The Cold Investor Buys Out of Favor
The Hot Investor Buys Trends
The Orthodontics Revolution
The Hot Investor buys trends. He likes what's working now.
He's impatient. Some observers might even say his money burns a
hole in his pocket.
The Cold Investor, on the other hand, buys what's out of favor
and waits patiently. He knows that values will win out
eventually. Some observers might even call him stubborn.
Well, today I'm giving you two choices, and they come with a
paradox, which will become apparent as you read.
In this corner is Tom Garrity, editor of
Cabot Small-Cap Confidential
, who is traditionally a Cold Investor.
Tom recommends one stock per month to his subscribers, but only
after he's researched it thoroughly. Traditionally, Tom's picks
take some time to work out, but the long-term profits are very
rewarding. For example, last week Tom recommended selling
Questcor Pharmaceuticals (
He'd recommended Questcor back in July 2010 when it was trading
at 9.38. Last week, he recommended that subscribers sell at 40,
for a profit of 326%, not bad for two years. A typical move for
But last week also brought something atypical. Apple announced it
, a company that specializes in security technology (like
fingerprint readers) for roughly $350 million, and the stock went
crazy as a result, soaring from $5 a share to more than $8!
Tom had recommended AuthenTec just three weeks before down at
$4.50, which meant his readers were looking at a profit of 87%.
After just three weeks!
And that's not all!
Tom's June recommendation (in a consumer products industry) is up
50% since he recommended it.
And Tom's May recommendation (in the same consumer products
industry) is up 60%!
In short, Tom is a Cold Investor who's suddenly become hot!
On the other hand ….
In this corner, we have Paul Goodwin, editor of
Cabot China & Emerging Markets Report.
Paul recommends roughly two stocks a month. His system isn't
fundamentally based like Tom's because Paul is a Hot Investor. He
trusts charts. He likes to own what's going up, and if it's not
going up, he won't own it.
This approach, based on the momentum strategy at the core of
Cabot Market Letter,
has served Paul well for years. In fact, he was the top
performer, according to Hulbert, for every five-year period
ending from 2008 through 2010, a feat due above all to the
strength of Chinese stocks.
In 2006, his portfolio was up 78.6%.
In 2007, it was up 74.1%.
And in 2009, it was up 33.9%.
Well, Chinese stocks, as you may have noticed, have cooled.
In recent months-alright, years-Paul has been a Hot Investor
whose universe has grown cold.
He's working as hard as ever, but those Chinese stocks just
haven't been cooperating, even though the Chinese economy is
still growing fast. To my mind, it's only a matter of time before
they reward Hot Investors again.
So here's your choice.
Do you go with the Cold Investor who's got a hot hand today and
hope it continues?
Or do you go with the Hot Investor whose hand has grown cold,
knowing that when Chinese stocks finally get going again, they're
likely to make up lost ground fast?
Moving on, there's an old phrase used to express the state of
the market when all the news is rosy, all the investors are
bullish, and hundreds of stocks are hitting new highs. It's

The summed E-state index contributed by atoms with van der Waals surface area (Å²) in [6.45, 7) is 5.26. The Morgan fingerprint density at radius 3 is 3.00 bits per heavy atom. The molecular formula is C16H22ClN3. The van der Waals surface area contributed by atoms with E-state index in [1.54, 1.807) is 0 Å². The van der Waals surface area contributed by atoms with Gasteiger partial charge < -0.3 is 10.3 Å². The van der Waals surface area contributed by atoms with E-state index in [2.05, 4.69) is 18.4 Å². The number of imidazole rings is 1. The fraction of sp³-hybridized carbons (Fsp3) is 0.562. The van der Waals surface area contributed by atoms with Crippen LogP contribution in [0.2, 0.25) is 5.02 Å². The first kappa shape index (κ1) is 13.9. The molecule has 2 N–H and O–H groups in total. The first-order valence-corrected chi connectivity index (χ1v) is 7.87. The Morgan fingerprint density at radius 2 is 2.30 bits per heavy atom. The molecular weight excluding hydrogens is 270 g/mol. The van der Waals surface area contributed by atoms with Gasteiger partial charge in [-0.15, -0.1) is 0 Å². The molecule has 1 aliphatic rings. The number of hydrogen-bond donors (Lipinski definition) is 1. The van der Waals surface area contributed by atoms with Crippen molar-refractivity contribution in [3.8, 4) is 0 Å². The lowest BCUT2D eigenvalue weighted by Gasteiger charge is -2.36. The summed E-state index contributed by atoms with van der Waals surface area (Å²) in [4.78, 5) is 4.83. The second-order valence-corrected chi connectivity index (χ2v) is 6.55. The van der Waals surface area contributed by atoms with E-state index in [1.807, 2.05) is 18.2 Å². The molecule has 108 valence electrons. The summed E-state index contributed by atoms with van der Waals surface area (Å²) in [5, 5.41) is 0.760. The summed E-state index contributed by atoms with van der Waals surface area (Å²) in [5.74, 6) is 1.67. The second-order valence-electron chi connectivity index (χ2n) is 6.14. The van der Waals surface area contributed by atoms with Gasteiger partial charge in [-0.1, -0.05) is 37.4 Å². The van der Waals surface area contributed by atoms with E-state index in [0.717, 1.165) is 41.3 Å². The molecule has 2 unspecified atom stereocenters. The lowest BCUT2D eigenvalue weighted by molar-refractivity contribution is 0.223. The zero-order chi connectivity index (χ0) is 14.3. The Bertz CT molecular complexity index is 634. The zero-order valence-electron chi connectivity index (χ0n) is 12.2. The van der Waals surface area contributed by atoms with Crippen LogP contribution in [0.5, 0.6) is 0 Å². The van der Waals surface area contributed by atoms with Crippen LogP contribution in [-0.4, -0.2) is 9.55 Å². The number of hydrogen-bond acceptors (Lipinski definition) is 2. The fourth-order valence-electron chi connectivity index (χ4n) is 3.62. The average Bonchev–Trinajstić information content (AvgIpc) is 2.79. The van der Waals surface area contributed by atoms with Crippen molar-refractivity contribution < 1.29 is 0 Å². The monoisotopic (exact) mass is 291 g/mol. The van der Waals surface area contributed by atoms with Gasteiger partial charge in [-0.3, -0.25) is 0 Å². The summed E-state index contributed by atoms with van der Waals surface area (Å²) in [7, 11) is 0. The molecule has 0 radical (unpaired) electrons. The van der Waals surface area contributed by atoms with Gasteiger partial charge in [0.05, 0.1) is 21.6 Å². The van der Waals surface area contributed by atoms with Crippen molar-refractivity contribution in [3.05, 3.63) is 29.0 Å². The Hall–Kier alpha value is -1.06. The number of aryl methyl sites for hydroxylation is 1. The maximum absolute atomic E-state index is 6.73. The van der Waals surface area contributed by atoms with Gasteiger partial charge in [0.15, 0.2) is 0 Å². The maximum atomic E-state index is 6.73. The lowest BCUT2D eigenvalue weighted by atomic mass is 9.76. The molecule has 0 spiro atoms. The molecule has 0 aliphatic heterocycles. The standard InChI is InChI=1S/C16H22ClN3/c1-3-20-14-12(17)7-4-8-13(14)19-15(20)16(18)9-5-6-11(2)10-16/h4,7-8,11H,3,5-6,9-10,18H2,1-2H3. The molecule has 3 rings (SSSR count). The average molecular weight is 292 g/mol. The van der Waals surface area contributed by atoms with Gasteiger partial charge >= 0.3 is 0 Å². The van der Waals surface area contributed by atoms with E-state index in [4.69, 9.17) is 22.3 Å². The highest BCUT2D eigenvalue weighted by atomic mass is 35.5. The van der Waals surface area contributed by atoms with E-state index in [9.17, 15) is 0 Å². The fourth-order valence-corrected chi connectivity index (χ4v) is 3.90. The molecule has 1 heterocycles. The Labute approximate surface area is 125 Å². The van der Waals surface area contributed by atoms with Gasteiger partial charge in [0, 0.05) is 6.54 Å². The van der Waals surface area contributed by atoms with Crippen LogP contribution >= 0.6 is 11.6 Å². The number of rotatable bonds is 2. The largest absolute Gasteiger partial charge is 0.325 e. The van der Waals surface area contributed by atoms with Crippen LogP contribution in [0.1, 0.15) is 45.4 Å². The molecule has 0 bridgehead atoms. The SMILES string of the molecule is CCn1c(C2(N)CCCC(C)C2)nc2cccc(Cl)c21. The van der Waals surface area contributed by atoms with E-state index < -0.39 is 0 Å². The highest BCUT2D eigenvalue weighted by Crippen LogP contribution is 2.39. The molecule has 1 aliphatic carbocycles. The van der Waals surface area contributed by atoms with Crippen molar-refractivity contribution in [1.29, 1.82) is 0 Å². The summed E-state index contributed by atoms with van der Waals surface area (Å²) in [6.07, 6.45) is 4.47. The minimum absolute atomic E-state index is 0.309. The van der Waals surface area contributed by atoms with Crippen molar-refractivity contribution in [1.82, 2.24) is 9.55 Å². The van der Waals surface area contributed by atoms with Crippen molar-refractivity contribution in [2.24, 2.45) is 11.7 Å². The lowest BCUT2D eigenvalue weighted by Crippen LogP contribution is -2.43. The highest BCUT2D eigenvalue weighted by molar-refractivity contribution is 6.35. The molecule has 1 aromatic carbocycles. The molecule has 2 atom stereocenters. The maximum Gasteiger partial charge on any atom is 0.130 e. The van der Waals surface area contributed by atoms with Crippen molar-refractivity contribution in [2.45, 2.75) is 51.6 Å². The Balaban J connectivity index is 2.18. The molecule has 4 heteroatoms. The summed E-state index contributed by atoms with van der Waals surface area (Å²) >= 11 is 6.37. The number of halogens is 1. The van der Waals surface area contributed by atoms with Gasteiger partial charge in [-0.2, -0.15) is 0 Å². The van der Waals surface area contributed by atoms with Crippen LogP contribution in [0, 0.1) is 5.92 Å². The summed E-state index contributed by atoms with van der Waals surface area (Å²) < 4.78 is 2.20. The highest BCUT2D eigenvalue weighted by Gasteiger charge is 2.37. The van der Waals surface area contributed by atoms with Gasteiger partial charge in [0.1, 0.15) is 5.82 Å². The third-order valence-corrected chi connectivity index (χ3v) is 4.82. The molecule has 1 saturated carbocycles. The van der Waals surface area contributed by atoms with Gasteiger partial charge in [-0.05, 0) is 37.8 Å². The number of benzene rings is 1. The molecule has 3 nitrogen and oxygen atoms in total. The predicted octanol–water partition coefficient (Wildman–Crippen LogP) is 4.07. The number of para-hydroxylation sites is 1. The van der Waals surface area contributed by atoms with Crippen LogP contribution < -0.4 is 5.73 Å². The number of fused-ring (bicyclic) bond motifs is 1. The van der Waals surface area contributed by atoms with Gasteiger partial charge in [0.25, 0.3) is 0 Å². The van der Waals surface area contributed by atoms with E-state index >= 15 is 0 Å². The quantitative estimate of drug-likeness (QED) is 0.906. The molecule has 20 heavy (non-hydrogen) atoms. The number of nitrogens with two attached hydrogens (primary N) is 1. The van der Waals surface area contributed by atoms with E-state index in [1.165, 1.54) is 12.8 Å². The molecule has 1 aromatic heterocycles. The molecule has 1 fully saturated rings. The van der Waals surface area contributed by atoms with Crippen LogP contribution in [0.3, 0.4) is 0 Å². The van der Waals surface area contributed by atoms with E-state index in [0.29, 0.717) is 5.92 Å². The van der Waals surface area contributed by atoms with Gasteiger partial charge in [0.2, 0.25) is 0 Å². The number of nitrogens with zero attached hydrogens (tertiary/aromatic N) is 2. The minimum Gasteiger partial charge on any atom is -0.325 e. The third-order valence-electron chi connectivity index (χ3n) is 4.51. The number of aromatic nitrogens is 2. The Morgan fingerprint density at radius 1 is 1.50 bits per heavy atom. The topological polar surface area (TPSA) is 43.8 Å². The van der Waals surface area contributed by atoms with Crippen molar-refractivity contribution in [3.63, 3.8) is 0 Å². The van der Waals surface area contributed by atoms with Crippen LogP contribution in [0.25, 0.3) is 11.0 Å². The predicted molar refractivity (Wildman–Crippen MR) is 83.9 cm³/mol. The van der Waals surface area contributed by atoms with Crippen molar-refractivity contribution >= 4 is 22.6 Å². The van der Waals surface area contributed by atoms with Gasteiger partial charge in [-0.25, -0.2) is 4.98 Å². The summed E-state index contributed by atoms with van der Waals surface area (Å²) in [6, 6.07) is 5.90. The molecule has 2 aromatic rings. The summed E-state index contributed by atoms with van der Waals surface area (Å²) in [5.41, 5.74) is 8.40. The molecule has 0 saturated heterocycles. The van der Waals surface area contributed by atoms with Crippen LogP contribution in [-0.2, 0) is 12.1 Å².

"Priced to Perfection" and it's code for, "Time to Think About
Well, I don't know a similar phrase to describe the opposite
condition, so I'm suggesting one today: "Priced to Perdition." It
means all the news is terrible, all the investors are bearish,
and very few stocks are hitting new highs.
We're not exactly there today, but we were definitely there back
in late 2008 (2009 was great fun), and I think we were there
again in May and June of this year, when Europe was on the brink
Since then, stocks have strengthened-though they've thrown in
enough sharp drops along the way to keep investors fearful-and as
a result, I'm pretty bullish about the months ahead.
And I'm most bullish, as always, about companies that are growing
sales and earnings rapidly, that have revolutionary new
technologies and services, and whose charts tell me they're
becoming increasingly well regarded by growing numbers of
One company that fills the bill today is
Align Technology (
, a California company that's revolutionized the orthodontics
The core of Align's business is a computer system that enables
the creation of customized clear plastic 3-D "aligners" that do
the same job as ugly metal braces. These aligners are removable
by the user, to enable brushing, flossing and eating
corn-on-the-cob. They're effective; the average user goes through
a set of 24 over the course of a year that progressively shifts
his teeth into the proper position. And of course, they're
patented, which means that everyone who wants to avoid the
problems of metal braces has to pay Align Technologies.
The company is well managed; it's grown revenues every year of
the past decade, and it's grown earnings every year since 2008.
In the most recent quarter, revenues grew 21% to $146 million,
earnings soared 70% to $0.34 per share. And the after-tax profit
margin was a robust 19.6%.
I like the whole idea, and if you like it too, I recommend you
take a no-risk trial subscription to
Cabot Top Ten Trader
, which recently recommended the stock and which will keep you up
to date with ongoing advice about it.
Yours in pursuit of wisdom and wealth,
Cabot Wealth Advisory